- r is the distance between the centers of the masses.

This states all objects attracts each other by a gravitational force that is proportional to the objects mass and the distance between them.

So to summarize:

- An object will not change its movement unless some force is acting on it. Note that this also implies that an object will continue to move in a straight line if no force is acting on it and the object was not at rest before.
- Gravitation is a force that affects all objects. In space gravitation is the dominating force so the movement of planets are in principal only dependent on this force (no air resistance in space…)

Also note that both Newtons second law and his gravitational law denotes vectors, ie forces and accelerations have directions which can be described using motion vectors.

## Implementation

The application flow is the following:

- Define an initial state for all objects (planets) in the system including location, speed and mass. Initial data was fetched from NASA:s page for solar system dynamics using time = 2017-May-02 00:00:00.0000.
- Calculate all forces for all objects in the systems using Newtons law for gravitation (F = G (m1 * m2) / r²).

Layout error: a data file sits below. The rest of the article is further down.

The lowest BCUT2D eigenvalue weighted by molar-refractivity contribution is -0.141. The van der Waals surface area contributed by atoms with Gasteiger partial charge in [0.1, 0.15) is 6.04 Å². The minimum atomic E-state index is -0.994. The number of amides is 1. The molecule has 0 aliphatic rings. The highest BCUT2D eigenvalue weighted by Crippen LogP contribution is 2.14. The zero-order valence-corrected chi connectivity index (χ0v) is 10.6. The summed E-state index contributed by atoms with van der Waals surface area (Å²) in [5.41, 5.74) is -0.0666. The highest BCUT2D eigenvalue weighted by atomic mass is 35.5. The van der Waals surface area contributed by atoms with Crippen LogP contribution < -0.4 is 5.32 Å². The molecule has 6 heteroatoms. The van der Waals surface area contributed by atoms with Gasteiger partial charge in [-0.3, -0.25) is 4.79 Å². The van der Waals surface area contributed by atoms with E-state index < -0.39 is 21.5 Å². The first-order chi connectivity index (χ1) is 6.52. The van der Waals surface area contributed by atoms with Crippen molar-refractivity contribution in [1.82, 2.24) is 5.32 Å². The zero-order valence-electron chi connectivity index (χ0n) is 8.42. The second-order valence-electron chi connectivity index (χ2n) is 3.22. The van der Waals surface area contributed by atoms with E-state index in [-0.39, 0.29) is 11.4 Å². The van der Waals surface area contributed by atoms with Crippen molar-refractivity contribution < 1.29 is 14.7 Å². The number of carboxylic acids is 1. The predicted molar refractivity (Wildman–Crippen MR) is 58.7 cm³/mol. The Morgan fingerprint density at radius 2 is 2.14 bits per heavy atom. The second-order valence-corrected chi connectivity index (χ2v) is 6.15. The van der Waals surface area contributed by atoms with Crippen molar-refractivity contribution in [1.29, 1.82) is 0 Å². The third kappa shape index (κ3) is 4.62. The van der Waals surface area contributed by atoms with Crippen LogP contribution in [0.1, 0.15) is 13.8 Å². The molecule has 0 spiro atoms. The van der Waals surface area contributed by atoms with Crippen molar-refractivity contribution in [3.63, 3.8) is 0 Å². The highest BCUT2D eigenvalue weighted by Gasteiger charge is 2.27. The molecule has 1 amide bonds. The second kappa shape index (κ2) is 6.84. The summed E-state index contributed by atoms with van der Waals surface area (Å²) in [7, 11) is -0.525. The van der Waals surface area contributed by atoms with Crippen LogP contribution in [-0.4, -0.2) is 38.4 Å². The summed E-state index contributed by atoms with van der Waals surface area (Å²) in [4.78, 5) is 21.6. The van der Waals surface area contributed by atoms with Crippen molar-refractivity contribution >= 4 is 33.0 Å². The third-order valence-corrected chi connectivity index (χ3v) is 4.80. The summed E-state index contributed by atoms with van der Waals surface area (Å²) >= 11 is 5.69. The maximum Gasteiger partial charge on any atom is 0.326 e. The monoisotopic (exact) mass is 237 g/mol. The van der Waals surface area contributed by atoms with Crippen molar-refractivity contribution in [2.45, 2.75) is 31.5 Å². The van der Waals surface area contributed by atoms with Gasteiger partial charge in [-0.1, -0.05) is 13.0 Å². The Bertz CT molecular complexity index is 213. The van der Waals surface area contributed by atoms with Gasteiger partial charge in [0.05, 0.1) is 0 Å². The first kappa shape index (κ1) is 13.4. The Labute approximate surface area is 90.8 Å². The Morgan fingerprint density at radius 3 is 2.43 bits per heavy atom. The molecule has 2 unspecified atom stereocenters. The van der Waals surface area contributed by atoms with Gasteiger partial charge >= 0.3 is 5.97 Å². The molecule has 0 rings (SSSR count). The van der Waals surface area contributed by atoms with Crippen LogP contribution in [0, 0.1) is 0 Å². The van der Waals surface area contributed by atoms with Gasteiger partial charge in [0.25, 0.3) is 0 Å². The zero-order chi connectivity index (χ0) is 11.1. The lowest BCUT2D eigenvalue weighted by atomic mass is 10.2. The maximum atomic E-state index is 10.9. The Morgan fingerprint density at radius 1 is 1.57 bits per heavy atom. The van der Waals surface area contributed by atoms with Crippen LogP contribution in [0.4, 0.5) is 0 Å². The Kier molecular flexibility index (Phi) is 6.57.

- Calculate the acceleration for all objects in the systems using Newtons second law (F = m * a).
- Calculate the change in speed for an object given that the acceleration calculated in the previous step was applied for given time slice (ΔT)
- Calculate the change in location for an object given that the speed calculated in the previous step was applied for given ΔT (s = v * t)
- Update GUI
- Repeat from step 2

**Vectors**

At heart of the implementation is a three dimensional vector class (*Vector3D*) and the class *Body*. The body class contains three vectors describing an objects location, velocity and acceleration:

- Location is described using x, y and z coordinates (meters).
- Velocity is described using velocity in x-direction, y-direction and z-direction (meters/second).
- Acceleration is described using acceleration in x-direction, y-direction and z-direction (meters/second²).

The vectors described are not the standard Vector type in java, instead it is a custom implementation to support vector algebra which makes it possible to do mathematical operations like multiplication and addition on vectors.

**Graphical interface**

The gui is a minimal JavaFX application the is used to draw circles that represents the bodies the model. The interface also allows the user to navigate by pressing and dragging the mouse and by using the scroll wheel for zooming.

Below is a screenshot while running the simulation:

### Final remarks

For me it was a pretty cool the first time I ran the simulation successfully and I could see all planets orbiting the Sun at expected rates etc. You can see that some planets like Mercury have strongly elliptic orbits and that the velocity of planets increases when they are closer to the Sun. All this is achieved by using two simple equations and a bit of high school math.

The complete source for the application can be downloaded from GitHub